The travails of newly arrived immigrants and the tragedies that marked their first few decades in the slums of lower Manhattan are well-documented by writers who placed more faith in authentic documentation than in nuanced mythology. There are, indeed, many Jewish immigrants, who arrived about the onset of the 20th century and established themselves within months of arrival. Their children then attended college and their great-grandchildren were appointed as judges on some high court. But for every one such “successful” family, for every glicklicheh geschichte, there were at least five other families who lived their abbreviated lives in unforgiving poverty, subjected to a sequence of medical problems while struggling in urban anonymity.
An immense wave of newcomers to these shores, from 1870 to 1910, had altered the demographic profile of the United States: From a population mainly Protestant with ancestry principally from the British Isles, to a population more diversified in geographic origins, religion and ethnicity. There had been writers, amidst this sea of diversity, who provided detailed chronicles of the lives of the Jewish immigrants to New York, Jews and non-Jews.
One such social scientist was an immigrant himself. Jacob August Riis (1849-1914) was born in Denmark, found his way to these shores as a child, worked in a succession of laboring jobs and –through tenacity, innate skills – rose to become a major voice in understanding the plight of immigrants. Riis became a leader in social reform and a writer demanding equity and better living conditions for these newly arrived populations.
Although not Jewish himself, Riis wrote extensively of immigrant struggles to survive in an unfamiliar environment. At one point, he observed, “They [the Jewish immigrant families] have no training in hygiene; their homes are hopeless, the grind too unceasing. The teachers [of their children] have little hope for their students – and their future.” A grim picture.
The 10th Ward of lower Manhattan, the home of the great majority of Jews in the first decade of the 20th century – and by all accounts, one of the dirtiest and most congested enclaves – was paradoxically deemed the healthiest in the borough, with Jewish mortality rates for tuberculosis, measles and scarlet fever substantially lower that amongst non-Jews. Yet, another category of communicable disease, the venereal disorders, was not unknown amongst immigrant Jews, but with rates appreciably lower than amongst non-Jews. In the words of Michael Gold: “Earth’s trees, grass, flowers could not grow on my street; but the rose of syphilis bloomed by day and night.”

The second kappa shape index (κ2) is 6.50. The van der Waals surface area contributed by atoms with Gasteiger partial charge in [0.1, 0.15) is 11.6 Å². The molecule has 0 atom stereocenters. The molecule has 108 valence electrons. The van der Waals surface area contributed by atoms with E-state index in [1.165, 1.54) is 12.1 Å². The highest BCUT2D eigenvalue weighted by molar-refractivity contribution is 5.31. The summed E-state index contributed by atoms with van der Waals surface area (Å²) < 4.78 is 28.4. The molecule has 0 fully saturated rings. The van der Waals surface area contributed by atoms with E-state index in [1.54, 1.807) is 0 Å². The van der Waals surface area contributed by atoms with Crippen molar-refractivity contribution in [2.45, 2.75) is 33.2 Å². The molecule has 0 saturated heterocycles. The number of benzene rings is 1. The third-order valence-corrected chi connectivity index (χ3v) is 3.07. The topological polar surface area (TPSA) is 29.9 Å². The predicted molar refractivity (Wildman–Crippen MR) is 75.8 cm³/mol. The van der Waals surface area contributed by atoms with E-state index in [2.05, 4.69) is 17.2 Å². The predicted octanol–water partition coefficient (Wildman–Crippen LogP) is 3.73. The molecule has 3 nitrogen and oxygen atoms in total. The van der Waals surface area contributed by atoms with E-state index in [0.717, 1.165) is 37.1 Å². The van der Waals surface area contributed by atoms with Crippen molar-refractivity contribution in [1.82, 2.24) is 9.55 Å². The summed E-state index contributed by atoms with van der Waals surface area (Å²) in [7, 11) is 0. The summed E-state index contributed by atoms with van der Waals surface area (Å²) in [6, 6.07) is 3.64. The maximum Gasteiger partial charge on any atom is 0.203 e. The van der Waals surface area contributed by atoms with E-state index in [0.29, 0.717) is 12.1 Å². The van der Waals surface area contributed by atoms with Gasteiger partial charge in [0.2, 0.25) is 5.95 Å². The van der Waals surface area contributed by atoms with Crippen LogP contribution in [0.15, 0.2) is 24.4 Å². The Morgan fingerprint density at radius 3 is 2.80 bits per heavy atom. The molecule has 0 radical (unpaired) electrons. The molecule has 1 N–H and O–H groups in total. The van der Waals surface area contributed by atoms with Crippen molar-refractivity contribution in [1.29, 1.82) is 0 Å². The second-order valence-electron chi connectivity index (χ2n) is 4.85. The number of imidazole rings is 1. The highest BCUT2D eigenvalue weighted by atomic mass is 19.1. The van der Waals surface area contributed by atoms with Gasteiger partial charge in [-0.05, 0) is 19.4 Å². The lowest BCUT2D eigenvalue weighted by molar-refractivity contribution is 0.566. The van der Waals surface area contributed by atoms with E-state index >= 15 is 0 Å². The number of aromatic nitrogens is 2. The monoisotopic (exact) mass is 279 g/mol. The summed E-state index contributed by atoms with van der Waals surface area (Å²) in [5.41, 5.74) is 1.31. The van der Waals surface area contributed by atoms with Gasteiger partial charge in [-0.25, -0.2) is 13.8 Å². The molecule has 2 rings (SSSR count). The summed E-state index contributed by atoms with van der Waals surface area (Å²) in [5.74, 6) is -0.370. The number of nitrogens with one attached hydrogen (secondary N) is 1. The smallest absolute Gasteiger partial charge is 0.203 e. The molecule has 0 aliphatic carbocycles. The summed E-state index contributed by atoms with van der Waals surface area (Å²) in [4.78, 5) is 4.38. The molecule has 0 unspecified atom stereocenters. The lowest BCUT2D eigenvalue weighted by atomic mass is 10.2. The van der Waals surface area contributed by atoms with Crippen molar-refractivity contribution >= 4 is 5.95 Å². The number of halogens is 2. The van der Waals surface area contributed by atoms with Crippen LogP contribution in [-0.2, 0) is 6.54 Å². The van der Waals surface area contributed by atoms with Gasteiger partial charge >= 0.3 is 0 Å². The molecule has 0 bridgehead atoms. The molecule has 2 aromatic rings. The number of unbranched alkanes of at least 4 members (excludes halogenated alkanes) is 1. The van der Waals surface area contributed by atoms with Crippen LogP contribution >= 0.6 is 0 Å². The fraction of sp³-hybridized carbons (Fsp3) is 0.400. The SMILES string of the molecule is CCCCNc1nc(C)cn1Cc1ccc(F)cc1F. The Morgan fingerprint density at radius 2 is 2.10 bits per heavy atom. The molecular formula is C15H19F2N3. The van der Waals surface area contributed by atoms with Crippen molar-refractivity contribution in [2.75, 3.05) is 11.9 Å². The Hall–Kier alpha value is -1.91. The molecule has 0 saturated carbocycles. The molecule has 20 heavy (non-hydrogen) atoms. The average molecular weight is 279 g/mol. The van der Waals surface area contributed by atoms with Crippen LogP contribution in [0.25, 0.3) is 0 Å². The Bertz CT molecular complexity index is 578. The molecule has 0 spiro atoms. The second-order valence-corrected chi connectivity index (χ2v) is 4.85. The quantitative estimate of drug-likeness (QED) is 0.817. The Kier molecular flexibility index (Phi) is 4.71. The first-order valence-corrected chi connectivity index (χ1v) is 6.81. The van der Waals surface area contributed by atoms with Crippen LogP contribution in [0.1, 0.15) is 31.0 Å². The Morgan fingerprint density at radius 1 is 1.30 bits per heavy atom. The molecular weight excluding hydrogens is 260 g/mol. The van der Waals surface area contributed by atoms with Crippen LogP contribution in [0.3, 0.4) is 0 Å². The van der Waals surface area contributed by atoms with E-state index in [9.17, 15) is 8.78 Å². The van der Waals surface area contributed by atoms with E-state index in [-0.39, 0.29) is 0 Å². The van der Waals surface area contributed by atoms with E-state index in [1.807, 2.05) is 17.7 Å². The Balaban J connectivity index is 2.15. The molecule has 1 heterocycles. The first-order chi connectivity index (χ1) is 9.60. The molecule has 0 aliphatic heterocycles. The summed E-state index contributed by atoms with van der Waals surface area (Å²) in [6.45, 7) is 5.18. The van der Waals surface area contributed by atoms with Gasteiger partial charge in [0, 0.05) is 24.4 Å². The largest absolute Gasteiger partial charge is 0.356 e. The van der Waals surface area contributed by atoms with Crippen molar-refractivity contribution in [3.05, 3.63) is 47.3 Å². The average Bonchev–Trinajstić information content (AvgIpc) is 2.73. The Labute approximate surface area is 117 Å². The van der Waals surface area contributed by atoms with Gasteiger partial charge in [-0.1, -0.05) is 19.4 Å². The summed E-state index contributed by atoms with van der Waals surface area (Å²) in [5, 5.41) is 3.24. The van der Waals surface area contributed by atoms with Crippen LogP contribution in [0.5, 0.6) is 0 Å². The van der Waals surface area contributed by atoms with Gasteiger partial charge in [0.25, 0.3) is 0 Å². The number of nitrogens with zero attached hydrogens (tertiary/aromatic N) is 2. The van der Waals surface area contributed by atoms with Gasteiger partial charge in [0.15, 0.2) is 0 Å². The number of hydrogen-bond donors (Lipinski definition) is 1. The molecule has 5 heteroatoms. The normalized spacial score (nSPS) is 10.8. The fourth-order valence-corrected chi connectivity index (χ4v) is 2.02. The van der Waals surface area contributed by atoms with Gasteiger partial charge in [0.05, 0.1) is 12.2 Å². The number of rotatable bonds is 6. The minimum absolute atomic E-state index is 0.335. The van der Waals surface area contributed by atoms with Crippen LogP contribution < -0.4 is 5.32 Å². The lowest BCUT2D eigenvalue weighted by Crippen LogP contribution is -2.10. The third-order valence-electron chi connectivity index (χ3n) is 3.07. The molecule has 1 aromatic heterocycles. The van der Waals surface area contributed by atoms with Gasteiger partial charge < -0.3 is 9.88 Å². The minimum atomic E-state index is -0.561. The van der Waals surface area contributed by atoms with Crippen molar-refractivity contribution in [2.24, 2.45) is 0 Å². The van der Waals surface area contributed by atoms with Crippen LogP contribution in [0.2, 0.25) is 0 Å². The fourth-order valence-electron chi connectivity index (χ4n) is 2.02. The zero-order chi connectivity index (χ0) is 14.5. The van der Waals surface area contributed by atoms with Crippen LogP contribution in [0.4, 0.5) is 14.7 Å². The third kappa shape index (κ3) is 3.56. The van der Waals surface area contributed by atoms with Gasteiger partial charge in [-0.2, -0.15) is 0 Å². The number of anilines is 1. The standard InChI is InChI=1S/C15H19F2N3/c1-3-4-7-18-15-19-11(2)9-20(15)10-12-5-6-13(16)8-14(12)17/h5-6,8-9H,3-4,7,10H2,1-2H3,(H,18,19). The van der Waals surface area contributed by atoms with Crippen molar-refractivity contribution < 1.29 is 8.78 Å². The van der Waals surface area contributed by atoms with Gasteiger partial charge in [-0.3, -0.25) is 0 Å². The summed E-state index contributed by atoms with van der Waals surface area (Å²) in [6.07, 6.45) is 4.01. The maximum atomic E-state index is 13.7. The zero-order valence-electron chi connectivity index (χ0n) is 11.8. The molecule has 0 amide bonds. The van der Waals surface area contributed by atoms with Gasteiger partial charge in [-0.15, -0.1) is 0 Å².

Sociologists of that era concluded: “Jews on the whole were physically healthier than their neighbors, both immigrant and Yankee.” The measure of healthiness among the newly arriving Jews, therefore, was exemplary – but only when compared to neighboring groups.
The vision of comparative good health among the immigrant Jews of lower Manhattan declares that their mortality and morbidity rates for a list of communicable diseases were measurably lower than their non-Jewish neighbors. Yet, insurance companies continued to deny life insurance policies to Jewish workers, particularly those in the fur industry.
These public health summary reports had no way of expressing, in statistical language, the physical development of the immigrants. Numerous summaries do provide meager descriptions of distorted vertebral columns allegedly associated with poor posture or permanent spinal distortion. This was attributed to their occupation which required them to hunch over sewing machines for an average of 13 hours per day.
These published public health reports did not touch upon yet other measures of well-being. And certainly, by whatever names were applied to this category of ailment (depression, neurosis, hopelessness, mental alienation, hysteria, neurasthenia, etc.), the recently transplanted Jews were heavily burdened and more so than their non-Jewish immigrant neighbors. Psychiatric distress culminated in a high rate of suicide among these immigrant Jews. And so, the whispered phrase (“. . .ehr genumen di gez,” he took the gas) served to announce yet another tortured life abbreviated through self-destruction.
For the Jews of Eastern Europe, the pogroms and encroaching social instabilities of shtetl life, culminated in a massive migration to these shores, and particularly to New York City. They then confronted unintelligible responses to their many insoluble problems. The inevitable erosion of their traditions and the pains of dislocation left many ill-equipped to negotiate life in brash America. Most succeeded in the painful transformation, but not without a residue of emotional distress.
STANLEY M. ARONSON, M.D. (firstname.lastname@example.org) is dean of medicine emeritus at Brown University.